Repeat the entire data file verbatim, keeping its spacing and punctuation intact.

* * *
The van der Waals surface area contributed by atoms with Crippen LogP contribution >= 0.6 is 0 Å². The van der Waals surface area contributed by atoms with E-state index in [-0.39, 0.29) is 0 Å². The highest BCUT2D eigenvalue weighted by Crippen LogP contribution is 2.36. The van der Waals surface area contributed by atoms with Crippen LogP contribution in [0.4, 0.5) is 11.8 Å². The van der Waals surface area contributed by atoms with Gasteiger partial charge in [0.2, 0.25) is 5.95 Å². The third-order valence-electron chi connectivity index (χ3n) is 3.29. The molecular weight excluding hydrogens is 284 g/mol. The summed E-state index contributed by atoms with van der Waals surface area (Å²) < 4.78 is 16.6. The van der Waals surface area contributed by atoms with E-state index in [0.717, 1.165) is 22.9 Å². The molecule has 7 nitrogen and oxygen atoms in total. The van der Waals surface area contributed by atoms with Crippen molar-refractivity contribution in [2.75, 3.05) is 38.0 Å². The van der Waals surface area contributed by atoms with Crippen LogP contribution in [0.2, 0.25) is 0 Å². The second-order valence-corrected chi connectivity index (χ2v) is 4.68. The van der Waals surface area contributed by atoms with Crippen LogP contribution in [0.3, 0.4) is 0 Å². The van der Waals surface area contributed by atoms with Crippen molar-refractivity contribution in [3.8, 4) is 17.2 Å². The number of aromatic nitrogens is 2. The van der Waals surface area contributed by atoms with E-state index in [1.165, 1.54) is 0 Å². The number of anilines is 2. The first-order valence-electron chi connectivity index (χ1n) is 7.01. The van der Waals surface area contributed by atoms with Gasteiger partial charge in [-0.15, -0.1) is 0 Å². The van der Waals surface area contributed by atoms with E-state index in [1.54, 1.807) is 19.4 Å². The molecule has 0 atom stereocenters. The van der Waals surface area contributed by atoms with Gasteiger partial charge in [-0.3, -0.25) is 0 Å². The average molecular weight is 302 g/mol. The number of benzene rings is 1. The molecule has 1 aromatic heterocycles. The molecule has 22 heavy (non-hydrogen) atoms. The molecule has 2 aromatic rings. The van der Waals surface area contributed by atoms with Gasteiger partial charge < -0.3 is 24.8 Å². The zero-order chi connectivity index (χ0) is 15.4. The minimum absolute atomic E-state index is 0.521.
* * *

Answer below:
The van der Waals surface area contributed by atoms with Crippen LogP contribution >= 0.6 is 0 Å². The van der Waals surface area contributed by atoms with E-state index in [-0.39, 0.29) is 0 Å². The highest BCUT2D eigenvalue weighted by Crippen LogP contribution is 2.36. The van der Waals surface area contributed by atoms with Crippen LogP contribution in [0.4, 0.5) is 11.8 Å². The van der Waals surface area contributed by atoms with Gasteiger partial charge in [0.2, 0.25) is 5.95 Å². The third-order valence-electron chi connectivity index (χ3n) is 3.29. The molecular weight excluding hydrogens is 284 g/mol. The summed E-state index contributed by atoms with van der Waals surface area (Å²) < 4.78 is 16.6. The van der Waals surface area contributed by atoms with E-state index in [0.717, 1.165) is 22.9 Å². The molecule has 7 nitrogen and oxygen atoms in total. The van der Waals surface area contributed by atoms with Crippen molar-refractivity contribution in [2.75, 3.05) is 38.0 Å². The van der Waals surface area contributed by atoms with Crippen LogP contribution in [0.2, 0.25) is 0 Å². The second-order valence-corrected chi connectivity index (χ2v) is 4.68. The van der Waals surface area contributed by atoms with Crippen LogP contribution in [0.3, 0.4) is 0 Å². The van der Waals surface area contributed by atoms with Crippen molar-refractivity contribution in [3.8, 4) is 17.2 Å². The number of aromatic nitrogens is 2. The van der Waals surface area contributed by atoms with E-state index in [1.165, 1.54) is 0 Å². The number of anilines is 2. The first-order valence-electron chi connectivity index (χ1n) is 7.01. The van der Waals surface area contributed by atoms with Gasteiger partial charge in [-0.15, -0.1) is 0 Å². The van der Waals surface area contributed by atoms with E-state index in [1.54, 1.807) is 19.4 Å². The molecule has 0 atom stereocenters. The van der Waals surface area contributed by atoms with Gasteiger partial charge in [-0.3, -0.25) is 0 Å². The average molecular weight is 302 g/mol. The number of benzene rings is 1. The molecule has 1 aromatic heterocycles. The molecule has 22 heavy (non-hydrogen) atoms. The molecule has 2 aromatic rings. The van der Waals surface area contributed by atoms with Gasteiger partial charge < -0.3 is 24.8 Å². The zero-order chi connectivity index (χ0) is 15.4. The minimum absolute atomic E-state index is 0.521.